“Be there soon.”

I sit down to wait and collect my wits. Why did I think this project was a good do it yourself one? Ten minutes roll by before that familiar white pickup comes roaring up the drive with Alex, our employee at the wheel.

Gordon and Alex walk with me around to the back of the house while I expound on my situation. Hubby looks at all the start mechanisms with me while Alex observes from the other side.

“What’s this on/off switch over here?” questions Alex. He is looking at the opposite side of the motor at a small round red knob that is labeled with those words of on and off. He reaches down and turns the knob to on and then grabs the pull rope and gives it a tug. Putt, Putt, Putt goes the engine – just like that.

Now I feel really stupid. And to top it off, I remember that I have forgotten to buy the deck wash when I picked up the washer. That is what that hose is for that is leaking water all over the lawn. It is supposed to go into the cleaning solution. Uggh! Well, time to make a trip back to town. Not only will I be exhausted, but my day will be half gone before I even get started.

A half hour later, I am back with the solution. I decide to start on the outside deck railing. Our deck is twelve to fifteen feet in the air. This means I need to climb a step ladder to direct the high-powered flow of water onto the weathered wood on the outside of the railing. A pull of the trigger and I am jerked backwards by the force of 3000 pounds per square inch of pressure. The water stream splatters specks of dirt in all directions, but this works like a charm. I can see the mildew and dirt peeling off, leaving a bright looking new wood surface.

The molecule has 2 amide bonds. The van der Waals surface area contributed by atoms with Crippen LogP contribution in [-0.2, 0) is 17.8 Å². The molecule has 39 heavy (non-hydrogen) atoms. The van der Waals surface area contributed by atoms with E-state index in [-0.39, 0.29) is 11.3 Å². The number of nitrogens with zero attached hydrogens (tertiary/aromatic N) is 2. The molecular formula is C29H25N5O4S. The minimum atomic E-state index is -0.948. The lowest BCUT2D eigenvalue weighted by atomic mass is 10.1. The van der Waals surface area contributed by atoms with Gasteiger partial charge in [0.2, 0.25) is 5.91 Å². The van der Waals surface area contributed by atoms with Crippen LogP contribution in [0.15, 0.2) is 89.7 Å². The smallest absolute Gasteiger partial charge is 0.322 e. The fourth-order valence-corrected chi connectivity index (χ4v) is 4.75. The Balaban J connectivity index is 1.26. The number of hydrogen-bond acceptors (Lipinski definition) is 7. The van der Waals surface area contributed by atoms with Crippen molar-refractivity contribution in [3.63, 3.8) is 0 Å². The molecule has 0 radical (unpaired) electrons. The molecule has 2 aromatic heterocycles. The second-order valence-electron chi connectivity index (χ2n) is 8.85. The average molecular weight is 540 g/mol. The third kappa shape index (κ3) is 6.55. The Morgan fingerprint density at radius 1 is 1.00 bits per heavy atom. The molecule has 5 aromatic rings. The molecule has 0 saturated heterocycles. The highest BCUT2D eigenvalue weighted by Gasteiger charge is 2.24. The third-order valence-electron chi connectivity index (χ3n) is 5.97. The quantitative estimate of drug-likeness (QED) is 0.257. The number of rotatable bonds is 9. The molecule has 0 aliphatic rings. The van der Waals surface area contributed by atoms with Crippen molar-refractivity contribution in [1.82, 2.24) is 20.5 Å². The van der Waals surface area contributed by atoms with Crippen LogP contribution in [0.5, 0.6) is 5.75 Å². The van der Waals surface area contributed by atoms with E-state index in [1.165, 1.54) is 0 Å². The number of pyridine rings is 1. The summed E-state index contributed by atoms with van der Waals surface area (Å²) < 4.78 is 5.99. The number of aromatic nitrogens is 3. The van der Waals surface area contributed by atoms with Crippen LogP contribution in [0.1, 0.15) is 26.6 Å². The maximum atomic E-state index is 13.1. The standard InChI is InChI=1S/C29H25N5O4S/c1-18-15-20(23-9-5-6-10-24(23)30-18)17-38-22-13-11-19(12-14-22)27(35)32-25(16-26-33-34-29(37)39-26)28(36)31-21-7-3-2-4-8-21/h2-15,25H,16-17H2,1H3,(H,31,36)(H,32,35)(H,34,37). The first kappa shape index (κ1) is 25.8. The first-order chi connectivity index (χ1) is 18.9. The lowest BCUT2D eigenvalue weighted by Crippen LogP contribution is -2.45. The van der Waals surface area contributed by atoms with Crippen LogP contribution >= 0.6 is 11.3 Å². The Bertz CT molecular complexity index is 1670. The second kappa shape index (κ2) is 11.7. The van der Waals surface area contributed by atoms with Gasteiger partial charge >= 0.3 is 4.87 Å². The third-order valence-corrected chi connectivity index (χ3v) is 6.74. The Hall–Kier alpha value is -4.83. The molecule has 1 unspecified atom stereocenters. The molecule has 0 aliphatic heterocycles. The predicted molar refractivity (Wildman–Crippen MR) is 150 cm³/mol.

I move the ladder a few feet each time as I progress around the deck. My knees begin to protest the repetitive bending and my leg muscles tremble with fatigue as I traverse up and down the ladder over and over. It is also a continual balancing act to counteract the force of the water gun. Balance is not something I have a lot of anyway. During one move, I catch my feet on each other and tumble off the second rung of my structure into the mud I have created. I land with a thud on my left hip and left hand. Great! I have added to the already present wrist sprain from two earlier falls this summer but nothing else other than my pride seems injured.

Once I move to the upper level of the deck, the challenges become less, and I soon have a sparkling clean platform ready to stain once it is dry. I am ready to return my borrowed piece of equipment. I look at myself. For just a second, I contemplate taking a selfie, then reject that idea. I have dirt and mud in my hair and all over my clothes. I look like I rolled in the mud – well technically I did. Even if I have to pay more for the use of the washer because of the extra time, I have to take a shower and change clothes before I make my trip to town.